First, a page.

Traditionally the Gold Coast has relied heavily on road-based transport for the movement of people and goods. Transport disruptors such as Mobility as a Service will help make this transition a reality.

During the Commonwealth Games what did you find was the biggest challenge in getting the network to perform in what was a pretty stressful time for it?

There was a lot of planning in the lead up to the Games. The Games Route Network (GRN), was exclusively used by the Games family, helping to make sure that athletes and officials got to their events on time, but took capacity out of the road network impacting background traffic.

The challenge became making sure we kept the city moving. Reduced capacity on the road network and increased demand from spectators as well as commercial activities to support the Games meant we had a challenge on our hands.

The TDM program was used to influence those background trips to make way for Games induced demand. The important thing is that using public transport, or active transport as a different mode doesn’t need to be all the time.

If 20% of the people change 20% of their trips, then that would make a significant difference. That was a critical part of our role, working with the community to make sure they understood what the issues were, and helping them to change their travel during the Commonwealth Games.

Active transport can be a bit of a challenge, what were the modes you were encouraging, and how did the public take to it?

The public responded really, really well. They responded to the travel demand management program and listened to what we had to say. It was actually a fantastic environment during the Games, real easy to get around the city. Spectators attending events utilised park and rides, or hopped on a shuttle service to get to the sporting venues.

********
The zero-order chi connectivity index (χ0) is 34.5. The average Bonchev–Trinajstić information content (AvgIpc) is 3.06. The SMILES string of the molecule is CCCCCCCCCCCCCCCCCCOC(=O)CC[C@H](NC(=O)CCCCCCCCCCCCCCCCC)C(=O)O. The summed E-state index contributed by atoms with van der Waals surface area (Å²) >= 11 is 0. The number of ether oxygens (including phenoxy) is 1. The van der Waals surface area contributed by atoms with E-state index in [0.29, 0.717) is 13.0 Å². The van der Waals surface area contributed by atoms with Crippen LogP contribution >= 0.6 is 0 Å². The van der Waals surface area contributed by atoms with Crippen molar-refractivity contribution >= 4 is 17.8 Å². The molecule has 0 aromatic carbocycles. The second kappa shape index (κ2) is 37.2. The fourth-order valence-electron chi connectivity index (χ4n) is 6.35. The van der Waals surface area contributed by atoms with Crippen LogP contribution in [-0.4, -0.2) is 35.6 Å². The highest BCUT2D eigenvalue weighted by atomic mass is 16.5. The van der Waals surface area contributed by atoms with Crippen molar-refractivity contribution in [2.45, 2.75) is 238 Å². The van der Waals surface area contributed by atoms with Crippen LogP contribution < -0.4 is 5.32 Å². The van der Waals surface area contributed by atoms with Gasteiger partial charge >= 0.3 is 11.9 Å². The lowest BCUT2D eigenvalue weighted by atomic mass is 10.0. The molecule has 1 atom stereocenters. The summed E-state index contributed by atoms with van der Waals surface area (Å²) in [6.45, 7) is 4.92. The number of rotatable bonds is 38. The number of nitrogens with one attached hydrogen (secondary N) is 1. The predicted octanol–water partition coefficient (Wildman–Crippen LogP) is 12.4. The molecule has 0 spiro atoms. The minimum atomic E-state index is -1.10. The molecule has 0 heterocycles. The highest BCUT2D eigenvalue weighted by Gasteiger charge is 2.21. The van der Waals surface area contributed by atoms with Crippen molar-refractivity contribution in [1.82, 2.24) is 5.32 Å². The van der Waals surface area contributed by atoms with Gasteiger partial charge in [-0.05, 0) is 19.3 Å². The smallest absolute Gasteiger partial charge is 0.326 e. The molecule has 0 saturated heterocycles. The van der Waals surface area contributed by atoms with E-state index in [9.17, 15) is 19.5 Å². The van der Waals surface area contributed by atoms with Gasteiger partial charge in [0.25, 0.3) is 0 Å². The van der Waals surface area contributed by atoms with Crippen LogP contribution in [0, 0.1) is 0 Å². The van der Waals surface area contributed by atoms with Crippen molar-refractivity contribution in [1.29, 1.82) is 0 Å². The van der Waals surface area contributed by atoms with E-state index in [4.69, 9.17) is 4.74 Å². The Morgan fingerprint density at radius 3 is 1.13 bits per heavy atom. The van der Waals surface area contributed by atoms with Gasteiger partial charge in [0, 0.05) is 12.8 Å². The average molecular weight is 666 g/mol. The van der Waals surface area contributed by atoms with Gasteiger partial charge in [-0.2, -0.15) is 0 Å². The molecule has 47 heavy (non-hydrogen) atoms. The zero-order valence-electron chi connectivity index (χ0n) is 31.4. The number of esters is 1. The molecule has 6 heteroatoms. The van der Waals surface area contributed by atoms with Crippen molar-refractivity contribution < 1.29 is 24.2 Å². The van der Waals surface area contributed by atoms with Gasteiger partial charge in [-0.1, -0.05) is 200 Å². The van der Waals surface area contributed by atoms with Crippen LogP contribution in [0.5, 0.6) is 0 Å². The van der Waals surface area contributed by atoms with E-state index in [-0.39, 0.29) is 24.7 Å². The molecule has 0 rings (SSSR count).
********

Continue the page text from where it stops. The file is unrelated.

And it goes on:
We saw more people than ever walking around our city and enjoying our beautiful beaches and foreshore.

Did you find much in the way of challenges that you didn’t anticipate, during the running of the Commonwealth Games, or do you think you covered all your bases beforehand?

There were a few surprises. A prime example was when we did our modelling, we were pretty accurate in terms of numbers of passengers on the public transport services which included bus, heavy rail and light rail, but it was more so the location of boarding of these services which required us to make a few adjustments.

Minor changes to the programmed services resulted in very minimal inconveniences for some spectators.

Did you do much survey work before, during, and after, to see what the public thought of how the Games transport performed?

Yes, the travel demand management program continually surveyed the community through its monitoring and evaluation components.

Was there much learning for you in terms of looking back to what Sydney did in 2000, or was this too long ago and too different to draw conclusions and similarities between the two?

Absolutely, we used all of the knowledge, experience and learnings from previous Commonwealth Games and we were fortunate enough to have key members of the transport partnership that had previous Games experience

What was that difference between Sydney and the GC?

The maturity of the public transport network is probably a key difference. The Gold Coast had to create a multimodal transport environment, whereas that was already established within the Sydney environment. That was a challenge of hosting a Commonwealth Games in a regional city as opposed to a major city, which was probably a first – but I think we managed it extremely well and delivered a successful Games.

Alright, away from you for a moment, and into the world of hypotheticals. Someone has approached you with a very large bag of money, and a very generous time frame in which do something to fix a transport problem. What would you put that money towards, in doing a project or fixing a transport issue. It can be on the Gold Coast, or anywhere really. It’s up to you, it’s your hypothetical.

There’s probably two areas that I would really want to focus on. The first one being providing as much real-time information to transport users as feasibly possible, to allow them to make informed decisions in their travel choices. Having that information readily available, up to date, accurate, and relevant to what each individual person needs, and using the modes that are most convenient to that person.